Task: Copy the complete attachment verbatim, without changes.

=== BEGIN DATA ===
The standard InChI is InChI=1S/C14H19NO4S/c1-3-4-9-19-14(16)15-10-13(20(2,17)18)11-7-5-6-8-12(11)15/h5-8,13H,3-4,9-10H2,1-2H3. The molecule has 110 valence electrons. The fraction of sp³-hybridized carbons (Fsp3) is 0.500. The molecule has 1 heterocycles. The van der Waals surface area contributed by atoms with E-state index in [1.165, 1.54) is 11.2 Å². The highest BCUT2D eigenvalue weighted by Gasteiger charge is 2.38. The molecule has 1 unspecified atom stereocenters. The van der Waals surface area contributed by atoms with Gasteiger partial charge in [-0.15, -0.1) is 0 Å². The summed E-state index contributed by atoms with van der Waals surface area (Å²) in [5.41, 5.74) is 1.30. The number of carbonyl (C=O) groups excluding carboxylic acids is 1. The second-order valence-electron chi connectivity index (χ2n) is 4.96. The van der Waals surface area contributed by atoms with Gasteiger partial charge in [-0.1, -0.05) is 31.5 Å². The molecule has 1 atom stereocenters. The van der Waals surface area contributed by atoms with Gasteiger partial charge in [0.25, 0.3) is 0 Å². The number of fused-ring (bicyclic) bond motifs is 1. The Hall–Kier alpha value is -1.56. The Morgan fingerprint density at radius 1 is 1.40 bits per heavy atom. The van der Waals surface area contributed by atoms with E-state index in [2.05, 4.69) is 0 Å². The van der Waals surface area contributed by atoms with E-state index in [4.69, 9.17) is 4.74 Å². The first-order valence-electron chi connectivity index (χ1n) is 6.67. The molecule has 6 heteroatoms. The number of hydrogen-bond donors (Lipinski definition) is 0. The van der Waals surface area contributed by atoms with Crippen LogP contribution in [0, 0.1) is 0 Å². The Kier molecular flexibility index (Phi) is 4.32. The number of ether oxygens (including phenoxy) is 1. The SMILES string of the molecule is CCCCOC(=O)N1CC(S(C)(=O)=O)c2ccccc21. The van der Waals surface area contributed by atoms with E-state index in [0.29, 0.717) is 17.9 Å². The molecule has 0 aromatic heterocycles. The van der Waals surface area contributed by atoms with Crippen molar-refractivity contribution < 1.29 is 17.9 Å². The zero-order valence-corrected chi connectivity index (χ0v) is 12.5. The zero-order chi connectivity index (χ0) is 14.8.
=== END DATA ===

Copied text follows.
The standard InChI is InChI=1S/C14H19NO4S/c1-3-4-9-19-14(16)15-10-13(20(2,17)18)11-7-5-6-8-12(11)15/h5-8,13H,3-4,9-10H2,1-2H3. The molecule has 110 valence electrons. The fraction of sp³-hybridized carbons (Fsp3) is 0.500. The molecule has 1 heterocycles. The van der Waals surface area contributed by atoms with E-state index in [1.165, 1.54) is 11.2 Å². The highest BCUT2D eigenvalue weighted by Gasteiger charge is 2.38. The molecule has 1 unspecified atom stereocenters. The van der Waals surface area contributed by atoms with Gasteiger partial charge in [-0.15, -0.1) is 0 Å². The summed E-state index contributed by atoms with van der Waals surface area (Å²) in [5.41, 5.74) is 1.30. The number of carbonyl (C=O) groups excluding carboxylic acids is 1. The second-order valence-electron chi connectivity index (χ2n) is 4.96. The van der Waals surface area contributed by atoms with Gasteiger partial charge in [-0.1, -0.05) is 31.5 Å². The molecule has 1 atom stereocenters. The van der Waals surface area contributed by atoms with Gasteiger partial charge in [0.25, 0.3) is 0 Å². The number of fused-ring (bicyclic) bond motifs is 1. The Hall–Kier alpha value is -1.56. The Morgan fingerprint density at radius 1 is 1.40 bits per heavy atom. The van der Waals surface area contributed by atoms with E-state index in [2.05, 4.69) is 0 Å². The van der Waals surface area contributed by atoms with E-state index in [4.69, 9.17) is 4.74 Å². The first-order valence-electron chi connectivity index (χ1n) is 6.67. The molecule has 6 heteroatoms. The number of hydrogen-bond donors (Lipinski definition) is 0. The van der Waals surface area contributed by atoms with Crippen LogP contribution in [0, 0.1) is 0 Å². The Kier molecular flexibility index (Phi) is 4.32. The number of ether oxygens (including phenoxy) is 1. The SMILES string of the molecule is CCCCOC(=O)N1CC(S(C)(=O)=O)c2ccccc21. The van der Waals surface area contributed by atoms with E-state index in [0.29, 0.717) is 17.9 Å². The molecule has 0 aromatic heterocycles. The van der Waals surface area contributed by atoms with Crippen molar-refractivity contribution < 1.29 is 17.9 Å². The zero-order valence-corrected chi connectivity index (χ0v) is 12.5. The zero-order chi connectivity index (χ0) is 14.8.